Before 1834, poor people were looked after by buying food and clothing from money collected from land owners and other wealthy people.
The Poor Law Amendment Act of 1834, ensured that no able-bodied person could get poor relief unless they went to live in special workhouses. The idea was that the poor were helped to support themselves. They had to work for their food and accommodation.
Workhouses were where poor people who had no job or home lived. They earned their keep by doing jobs in the workhouse.
Also in the workhouses were orphaned (children without parents) and abandoned children, the physically and mentally sick, the disabled, the elderly and unmarried mothers.
The Workhouse, Southwell, Nottinghamshire
Workhouses were often very large and were feared by the poor and old.
A workhouse provided:
- a place to live
- a place to work and earn money
- free medical care,
- free education for children and training for a job.
The staff of a workhouse included:
- a Master
- a Matron
- a Medical Officer
- a Chaplain
- a porter
- a school-teacher
Workhouses provided almost everything that was needed onsite:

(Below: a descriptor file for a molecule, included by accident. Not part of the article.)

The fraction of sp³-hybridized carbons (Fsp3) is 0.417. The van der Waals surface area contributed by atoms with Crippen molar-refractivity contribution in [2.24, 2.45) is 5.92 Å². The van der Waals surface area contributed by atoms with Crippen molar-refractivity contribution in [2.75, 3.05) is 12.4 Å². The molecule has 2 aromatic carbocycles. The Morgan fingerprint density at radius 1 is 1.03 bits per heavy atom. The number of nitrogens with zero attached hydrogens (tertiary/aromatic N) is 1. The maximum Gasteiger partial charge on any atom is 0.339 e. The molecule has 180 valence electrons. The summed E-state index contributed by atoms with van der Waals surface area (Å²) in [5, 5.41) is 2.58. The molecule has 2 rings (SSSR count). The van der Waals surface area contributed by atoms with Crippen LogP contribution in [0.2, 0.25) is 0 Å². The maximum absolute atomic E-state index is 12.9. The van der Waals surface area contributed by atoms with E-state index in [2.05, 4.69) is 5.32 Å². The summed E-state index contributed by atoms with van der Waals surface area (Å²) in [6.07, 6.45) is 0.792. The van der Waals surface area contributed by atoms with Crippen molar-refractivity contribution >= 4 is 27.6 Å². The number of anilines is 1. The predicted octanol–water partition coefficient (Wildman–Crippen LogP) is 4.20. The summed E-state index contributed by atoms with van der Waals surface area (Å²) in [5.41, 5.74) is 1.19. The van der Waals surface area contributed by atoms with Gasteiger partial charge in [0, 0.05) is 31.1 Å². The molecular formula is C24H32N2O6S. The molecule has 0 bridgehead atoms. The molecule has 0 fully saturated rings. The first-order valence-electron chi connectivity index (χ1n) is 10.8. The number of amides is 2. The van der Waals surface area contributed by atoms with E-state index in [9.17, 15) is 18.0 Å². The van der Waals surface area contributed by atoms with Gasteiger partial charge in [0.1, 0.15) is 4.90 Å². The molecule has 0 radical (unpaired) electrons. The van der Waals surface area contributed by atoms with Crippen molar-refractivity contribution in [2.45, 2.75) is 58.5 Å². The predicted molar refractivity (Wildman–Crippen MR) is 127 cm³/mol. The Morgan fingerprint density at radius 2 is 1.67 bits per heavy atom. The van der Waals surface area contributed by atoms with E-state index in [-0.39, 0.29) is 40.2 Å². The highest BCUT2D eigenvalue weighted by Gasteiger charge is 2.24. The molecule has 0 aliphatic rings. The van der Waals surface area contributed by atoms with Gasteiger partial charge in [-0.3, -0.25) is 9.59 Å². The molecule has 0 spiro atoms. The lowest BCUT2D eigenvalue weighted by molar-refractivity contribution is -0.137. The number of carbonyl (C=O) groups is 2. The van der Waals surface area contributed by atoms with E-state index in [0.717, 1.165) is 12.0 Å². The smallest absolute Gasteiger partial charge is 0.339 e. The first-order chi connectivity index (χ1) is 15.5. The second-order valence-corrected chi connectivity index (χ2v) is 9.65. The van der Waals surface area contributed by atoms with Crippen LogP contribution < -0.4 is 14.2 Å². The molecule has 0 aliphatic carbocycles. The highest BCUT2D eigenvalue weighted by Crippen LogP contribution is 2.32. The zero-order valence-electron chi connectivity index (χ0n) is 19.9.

- dining-hall for eating
- dormitories for sleeping
- rooms for the sick,
- a chapel,
- a mortuary.
- tailors for making clothes
- vegetable gardens
- small farm
The government, terrified of encouraging 'idlers' (lazy people), made sure that people feared the workhouse and would do anything to keep out of it.
Women, children and men had different living and working areas in the workhouse, so families were split up. To make things even worse they could be punished if they even tried to speak to one another!
The education the children received did not include the two most important skills of all, reading and writing, which were needed to get a good job.
The poor were made to wear a uniform. This meant that everyone looked the same and everyone outside knew they were poor and lived in the workhouse.
Upon entering the workhouse, the poor were stripped and bathed (under supervision).
The food was tasteless and was the same day after day.
The young and old as well as men and women were made to work hard, often doing unpleasant jobs.
Children could also find themselves 'hired out' (sold) to work in factories or mines.
Dr Thomas Barnardo felt that workhouses were the wrong places for children and so from 1867 onwards, he led the way in setting up proper children’s homes.
Find out more about Dr Barnardo
Did the treatment of the poor improve after the 1834 Poor Law?
Rules of a workhouse
What did they eat in Workhouses?
Food menus from six different workhouses